"I think that really is the long-lasting legacy that Diana has left William and Harry," Arbiter said. "She took them outside the palace walls."
Patrick Jephson, Princess Diana's chief of staff for six years, met William when the prince was six years old.
"She made sure that they experienced things like going to the cinema, queuing up to buy a McDonalds, going to amusement parks, those sorts of things that were experiences that they could share with their friends," Jephson said.
Diana had to balance the clash between these normal experiences and the fact that her sons' lives would in many ways be anything but normal.
"It was a very difficult dilemma for Diana to prepare them for the very distinctive, unique life that they have had to lead," Jephson said. "And she did it very cleverly, I think."
For example, he said, Diana took them to hospitals and homeless shelters to introduce them to the work she had found so fulfilling in her own public life -- and that would be their destiny.
Wharfe recalled her taking seven-year-old William to a homeless center.
"This was done completely out of sight of any camera or media. This was Diana's way of actually saying to William, 'Listen, it isn't all what you think it is living at Kensington Palace.' That was a quite a brave thing on Diana's part."
As adults, both William and Kate have followed in Diana's footsteps. Last year alone, Kate made 111 appearances, many in support of charitable causes. William still actively supports Centre Point, the homeless shelter he first visited with his mother. Last year, William spent the night on the streets of London to highlight the plight of the homeless.
"She played a huge part in my life and Harry's growing up, in how we saw things and how we experienced things," William said in a 2012 interview with ABC News' Katie Couric.
"She very much wanted to get us to see the rawness of real life. And I can't thank her enough for that, 'cause reality bites in a big way, and it was one of the biggest lessons I learned is, just how lucky and privileged so many of us are -- particularly myself," William said.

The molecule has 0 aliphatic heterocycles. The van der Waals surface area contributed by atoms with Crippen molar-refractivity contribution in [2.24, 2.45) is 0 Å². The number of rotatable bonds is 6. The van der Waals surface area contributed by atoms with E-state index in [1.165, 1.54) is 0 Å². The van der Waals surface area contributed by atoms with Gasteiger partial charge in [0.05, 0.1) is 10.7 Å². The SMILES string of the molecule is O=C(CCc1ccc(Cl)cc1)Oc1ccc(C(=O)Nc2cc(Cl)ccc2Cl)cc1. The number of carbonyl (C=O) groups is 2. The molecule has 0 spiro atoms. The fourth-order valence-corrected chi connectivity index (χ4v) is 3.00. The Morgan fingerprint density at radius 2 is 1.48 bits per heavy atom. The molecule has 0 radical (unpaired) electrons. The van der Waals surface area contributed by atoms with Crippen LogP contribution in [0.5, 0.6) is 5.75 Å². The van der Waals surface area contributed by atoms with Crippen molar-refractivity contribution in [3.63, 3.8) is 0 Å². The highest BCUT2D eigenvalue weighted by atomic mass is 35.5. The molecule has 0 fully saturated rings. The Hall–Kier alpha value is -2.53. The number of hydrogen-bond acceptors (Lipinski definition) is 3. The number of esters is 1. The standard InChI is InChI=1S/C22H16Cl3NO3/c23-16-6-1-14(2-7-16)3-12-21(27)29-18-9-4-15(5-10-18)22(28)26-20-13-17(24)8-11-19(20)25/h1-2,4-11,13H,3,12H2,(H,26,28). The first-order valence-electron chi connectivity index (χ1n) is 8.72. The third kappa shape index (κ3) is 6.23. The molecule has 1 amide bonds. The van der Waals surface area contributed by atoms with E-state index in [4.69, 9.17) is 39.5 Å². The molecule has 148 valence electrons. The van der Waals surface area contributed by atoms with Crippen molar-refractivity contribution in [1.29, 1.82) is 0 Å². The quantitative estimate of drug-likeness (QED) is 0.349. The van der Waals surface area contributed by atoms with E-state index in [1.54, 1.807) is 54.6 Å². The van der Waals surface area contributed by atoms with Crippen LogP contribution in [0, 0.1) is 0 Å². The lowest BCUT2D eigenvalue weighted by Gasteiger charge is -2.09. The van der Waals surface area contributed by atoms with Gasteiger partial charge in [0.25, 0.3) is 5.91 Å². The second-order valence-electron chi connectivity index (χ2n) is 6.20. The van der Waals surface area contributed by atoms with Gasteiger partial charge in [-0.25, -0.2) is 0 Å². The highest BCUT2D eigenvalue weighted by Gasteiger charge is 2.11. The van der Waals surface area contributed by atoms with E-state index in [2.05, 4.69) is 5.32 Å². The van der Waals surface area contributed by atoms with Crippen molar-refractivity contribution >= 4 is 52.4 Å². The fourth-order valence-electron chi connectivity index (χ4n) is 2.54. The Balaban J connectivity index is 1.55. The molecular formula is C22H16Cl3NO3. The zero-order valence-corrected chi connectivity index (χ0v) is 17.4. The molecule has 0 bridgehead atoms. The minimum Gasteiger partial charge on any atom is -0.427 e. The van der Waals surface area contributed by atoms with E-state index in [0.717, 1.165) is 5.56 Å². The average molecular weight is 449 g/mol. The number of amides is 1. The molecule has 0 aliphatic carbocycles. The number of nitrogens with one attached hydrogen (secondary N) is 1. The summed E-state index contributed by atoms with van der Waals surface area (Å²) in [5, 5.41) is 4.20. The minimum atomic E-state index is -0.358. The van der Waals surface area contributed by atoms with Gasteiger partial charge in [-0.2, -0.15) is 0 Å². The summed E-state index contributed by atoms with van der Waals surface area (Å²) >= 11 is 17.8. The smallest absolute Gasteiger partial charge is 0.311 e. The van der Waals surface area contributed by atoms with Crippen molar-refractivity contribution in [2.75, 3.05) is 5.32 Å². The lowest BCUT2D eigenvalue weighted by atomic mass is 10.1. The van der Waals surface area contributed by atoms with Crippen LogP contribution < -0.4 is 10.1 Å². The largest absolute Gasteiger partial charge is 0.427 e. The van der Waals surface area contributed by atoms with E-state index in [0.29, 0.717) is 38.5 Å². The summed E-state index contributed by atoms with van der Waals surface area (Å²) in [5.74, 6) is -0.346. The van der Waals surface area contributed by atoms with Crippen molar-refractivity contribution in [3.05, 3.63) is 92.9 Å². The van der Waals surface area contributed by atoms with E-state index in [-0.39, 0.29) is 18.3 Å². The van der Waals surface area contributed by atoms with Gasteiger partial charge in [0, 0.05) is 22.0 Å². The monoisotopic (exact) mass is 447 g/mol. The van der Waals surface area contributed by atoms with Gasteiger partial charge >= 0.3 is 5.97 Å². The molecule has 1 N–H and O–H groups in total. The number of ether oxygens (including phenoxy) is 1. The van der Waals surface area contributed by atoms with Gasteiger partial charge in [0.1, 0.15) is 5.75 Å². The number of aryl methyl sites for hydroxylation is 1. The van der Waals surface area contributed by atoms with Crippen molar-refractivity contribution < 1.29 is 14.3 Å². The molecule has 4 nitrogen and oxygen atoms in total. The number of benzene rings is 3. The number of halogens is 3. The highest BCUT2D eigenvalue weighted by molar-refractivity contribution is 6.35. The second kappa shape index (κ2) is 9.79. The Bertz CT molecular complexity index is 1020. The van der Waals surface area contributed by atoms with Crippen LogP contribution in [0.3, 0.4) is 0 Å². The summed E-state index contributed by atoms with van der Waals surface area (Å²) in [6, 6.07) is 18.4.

Diana also showed by example how to handle encounters with the public, beginning with William's first official public outing, at 10 years old.
"Even as an adult that might have been quite intimidating," Jephson said. "But William squared his shoulders, he went and did his duty, he did his job, and he made sure that everybody who met him that day had a memory to treasure forever."
"Diana said to William, It only may be 10 seconds out of your life, [but] it could be years of happy memories for the person you meet," Jephson went on. "And that sense of respect for people in the crowd is something that I think we can see Diana has passed on very successfully to her children."
William told Couric, "She really minded about who she met and how she did the engagements. And she wanted to give everyone a certain amount of time so that they felt they were actually engaging with her. And I thought that was a very good learning point for me."
Diana had a common touch that made her loved, particularly by children. She always crouched to talk personally -- eye to eye.
"Diana was the first member of the royal family to do this," said Ingrid Seward, editor of Majesty magazine. "The royal family used to say that everyone had to be deferential to them. But Diana said, 'If someone might be nervous of you or you're speaking to a very young child or a sick person, get yourself on their level."